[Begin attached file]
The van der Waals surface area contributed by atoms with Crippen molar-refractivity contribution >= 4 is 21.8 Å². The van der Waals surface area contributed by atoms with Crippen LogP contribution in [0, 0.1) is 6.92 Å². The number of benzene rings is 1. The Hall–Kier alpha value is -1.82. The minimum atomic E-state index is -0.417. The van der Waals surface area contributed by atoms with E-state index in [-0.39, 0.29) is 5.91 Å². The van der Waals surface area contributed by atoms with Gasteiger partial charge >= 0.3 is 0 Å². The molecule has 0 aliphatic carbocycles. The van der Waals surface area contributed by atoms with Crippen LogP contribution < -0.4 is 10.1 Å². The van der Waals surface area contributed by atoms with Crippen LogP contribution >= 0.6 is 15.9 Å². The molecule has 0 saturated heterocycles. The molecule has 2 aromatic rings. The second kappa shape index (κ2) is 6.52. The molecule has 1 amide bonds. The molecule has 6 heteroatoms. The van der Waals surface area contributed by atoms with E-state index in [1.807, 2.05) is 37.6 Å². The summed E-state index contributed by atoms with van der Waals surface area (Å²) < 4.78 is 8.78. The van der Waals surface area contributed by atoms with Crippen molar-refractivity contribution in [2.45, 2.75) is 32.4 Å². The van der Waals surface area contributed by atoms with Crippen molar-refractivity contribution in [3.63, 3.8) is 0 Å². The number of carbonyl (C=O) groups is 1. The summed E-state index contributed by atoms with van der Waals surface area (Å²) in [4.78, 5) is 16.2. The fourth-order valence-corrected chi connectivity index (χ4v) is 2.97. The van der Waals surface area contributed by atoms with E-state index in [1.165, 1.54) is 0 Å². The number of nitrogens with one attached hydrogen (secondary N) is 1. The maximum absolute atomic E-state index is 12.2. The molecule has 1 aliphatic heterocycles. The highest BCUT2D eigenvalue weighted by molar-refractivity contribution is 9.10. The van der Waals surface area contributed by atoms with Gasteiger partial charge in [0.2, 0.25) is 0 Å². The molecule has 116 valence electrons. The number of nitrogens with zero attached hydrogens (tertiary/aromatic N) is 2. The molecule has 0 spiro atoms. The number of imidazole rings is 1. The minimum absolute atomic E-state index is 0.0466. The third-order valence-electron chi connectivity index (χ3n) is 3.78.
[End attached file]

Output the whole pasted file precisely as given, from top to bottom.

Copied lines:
The van der Waals surface area contributed by atoms with Crippen molar-refractivity contribution >= 4 is 21.8 Å². The van der Waals surface area contributed by atoms with Crippen LogP contribution in [0, 0.1) is 6.92 Å². The number of benzene rings is 1. The Hall–Kier alpha value is -1.82. The minimum atomic E-state index is -0.417. The van der Waals surface area contributed by atoms with E-state index in [-0.39, 0.29) is 5.91 Å². The van der Waals surface area contributed by atoms with Gasteiger partial charge >= 0.3 is 0 Å². The molecule has 0 aliphatic carbocycles. The van der Waals surface area contributed by atoms with Crippen LogP contribution < -0.4 is 10.1 Å². The van der Waals surface area contributed by atoms with Crippen LogP contribution >= 0.6 is 15.9 Å². The molecule has 0 saturated heterocycles. The molecule has 2 aromatic rings. The second kappa shape index (κ2) is 6.52. The molecule has 1 amide bonds. The molecule has 6 heteroatoms. The van der Waals surface area contributed by atoms with E-state index in [1.807, 2.05) is 37.6 Å². The summed E-state index contributed by atoms with van der Waals surface area (Å²) < 4.78 is 8.78. The van der Waals surface area contributed by atoms with Crippen molar-refractivity contribution in [2.45, 2.75) is 32.4 Å². The van der Waals surface area contributed by atoms with Crippen molar-refractivity contribution in [3.63, 3.8) is 0 Å². The number of carbonyl (C=O) groups is 1. The summed E-state index contributed by atoms with van der Waals surface area (Å²) in [4.78, 5) is 16.2. The fourth-order valence-corrected chi connectivity index (χ4v) is 2.97. The van der Waals surface area contributed by atoms with E-state index in [1.165, 1.54) is 0 Å². The number of nitrogens with one attached hydrogen (secondary N) is 1. The maximum absolute atomic E-state index is 12.2. The molecule has 1 aliphatic heterocycles. The highest BCUT2D eigenvalue weighted by molar-refractivity contribution is 9.10. The van der Waals surface area contributed by atoms with Gasteiger partial charge in [0.2, 0.25) is 0 Å². The molecule has 116 valence electrons. The number of nitrogens with zero attached hydrogens (tertiary/aromatic N) is 2. The molecule has 0 spiro atoms. The number of imidazole rings is 1. The minimum absolute atomic E-state index is 0.0466. The third-order valence-electron chi connectivity index (χ3n) is 3.78.